Expanded from a report back written for the Pasadena Post Carbon Group
I thought Fuel was very well-made, important, and informative--there's a lot to absorb. I don't agree with every point of view expressed in the film, but I realize the movie has to communicate to diverse people.
My only criticism is that it doesn't seem to address fundamental changes which (I think) are necessary in our lifestyles. Many of the ideas seem to deal with how we can maintain something resembling our current way of life. (Although, at one point the filmmaker mentions that we need to reevaluate our place in nature and to stop thinking of Earth as an object but as a living organism--but I think this needed more emphasis.)
In my opinion, even IF we can deal with global warming significantly, and even IF we can implement alternative fuel sources, we collectively would continue our wholesale assault on the environment in so many other ways—unless fundamental changes are made to our lifestyles.
I also disagree with various speakers who say that the U.S. was once great and can be great again. Sure, the U.S. seems to have inspired European countries--but not always in benevolent ways. Our profoundly evil history of genocide against indigenous people was, I'm sure, a wet dream for Hitler (he was inspired by our forced relocations of the Navajo and Hopi of the 1860s (see: http://www.youtube.com/watch?v=zs2DXHUKASA
). And our foreign policy has always been genocidal(1), and racism, which has has always been with us, remains alive and well.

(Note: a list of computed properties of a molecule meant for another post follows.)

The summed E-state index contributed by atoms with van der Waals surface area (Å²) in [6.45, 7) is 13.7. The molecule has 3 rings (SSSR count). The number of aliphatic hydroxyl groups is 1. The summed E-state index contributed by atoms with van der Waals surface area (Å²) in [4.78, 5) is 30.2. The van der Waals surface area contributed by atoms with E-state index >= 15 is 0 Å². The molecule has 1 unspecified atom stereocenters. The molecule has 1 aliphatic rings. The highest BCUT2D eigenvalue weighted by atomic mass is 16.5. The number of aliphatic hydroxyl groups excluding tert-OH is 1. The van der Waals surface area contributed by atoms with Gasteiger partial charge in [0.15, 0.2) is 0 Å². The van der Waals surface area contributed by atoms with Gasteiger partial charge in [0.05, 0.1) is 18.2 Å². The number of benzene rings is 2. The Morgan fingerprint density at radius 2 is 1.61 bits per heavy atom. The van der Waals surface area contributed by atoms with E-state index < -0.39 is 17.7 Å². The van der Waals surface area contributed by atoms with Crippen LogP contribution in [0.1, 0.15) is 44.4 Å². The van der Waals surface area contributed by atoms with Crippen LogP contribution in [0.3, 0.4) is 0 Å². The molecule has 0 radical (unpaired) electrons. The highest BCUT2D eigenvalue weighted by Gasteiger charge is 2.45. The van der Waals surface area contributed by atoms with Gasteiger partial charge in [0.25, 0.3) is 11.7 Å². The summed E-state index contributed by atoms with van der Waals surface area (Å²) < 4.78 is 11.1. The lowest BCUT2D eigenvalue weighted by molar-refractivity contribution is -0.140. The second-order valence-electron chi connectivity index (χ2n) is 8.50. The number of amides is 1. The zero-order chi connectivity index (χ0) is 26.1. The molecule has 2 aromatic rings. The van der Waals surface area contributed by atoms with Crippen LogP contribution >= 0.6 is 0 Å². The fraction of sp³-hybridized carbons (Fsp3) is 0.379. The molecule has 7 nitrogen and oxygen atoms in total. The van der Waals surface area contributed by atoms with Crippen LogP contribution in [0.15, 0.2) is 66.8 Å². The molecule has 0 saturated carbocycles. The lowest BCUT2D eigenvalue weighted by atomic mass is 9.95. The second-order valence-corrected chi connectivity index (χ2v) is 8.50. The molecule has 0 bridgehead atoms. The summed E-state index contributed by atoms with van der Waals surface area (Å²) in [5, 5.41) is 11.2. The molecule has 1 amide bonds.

Still, the movie features a lot of provocative ideas like vertical farms (skyscraper-like farms that would exist in the middle of cities and other places where space is scarce), and there is some great historical information. For example, details of Rudolf Diesel's sudden and very suspicious death is discussed as well as the long and insidious history of Standard Oil (which was broken up 100 years ago but is now reunited as Exxon-Mobil)(2). Also, a compelling case is made that Prohibition was really about stopping a car that Ford put out that ran on ethanol. As soon as Ford gave up on this car, Prohibition was lifted.
The movie made me even more nostalgic for the Jimmy Carter era. There's footage of the ceremony where the--very short-lived--solar panels are installed on the roof of the White House, and Carter's incentives for fuel efficiency is contrasted with the Reagan era. (I'm not trying to say that Carter was a saint--had he manifested much saintliness as president, I don't think he would have lived long.)
I was glad to see depictions of monorails in the film (though they're never discussed). I think they could be a solution to some of our problems (at least until our population crisis is dealt with--if it is ever dealt with), as they have been in other countries for a century. But sadly, I don't see them being implemented in this country outside of theme parks and resort areas. The opposition to them is massive and ruthless--as was demonstrated in Seattle circa the '90s/early 2000s when an extensive monorail system was planned there. Still, I don't think the concept should be abandoned.
I don't how much longer Fuel will be playing here in So Cal. At the time of this writing, it has already left Beverly Hills but is still playing at the Sana Monica Promenade (see: http://thefuelfilm.com/
). It will be opening in other parts of the country in the coming weeks.
(1)Just one of the seemingly countless examples is, of course, the 200,000 Guatemalans who died so we could have inexpensive bananas (vis-a-vis United Fruit, now Chiquita).
(2)I feel like I'll never stop learning of atrocities committed by Standard Oil/Exxon-Mobil throughout history, from its role in dismantling trolley systems in this country to the numerous interventions in other countries, many of them documented in Eduardo Galeano's book The Open Veins of Latin America.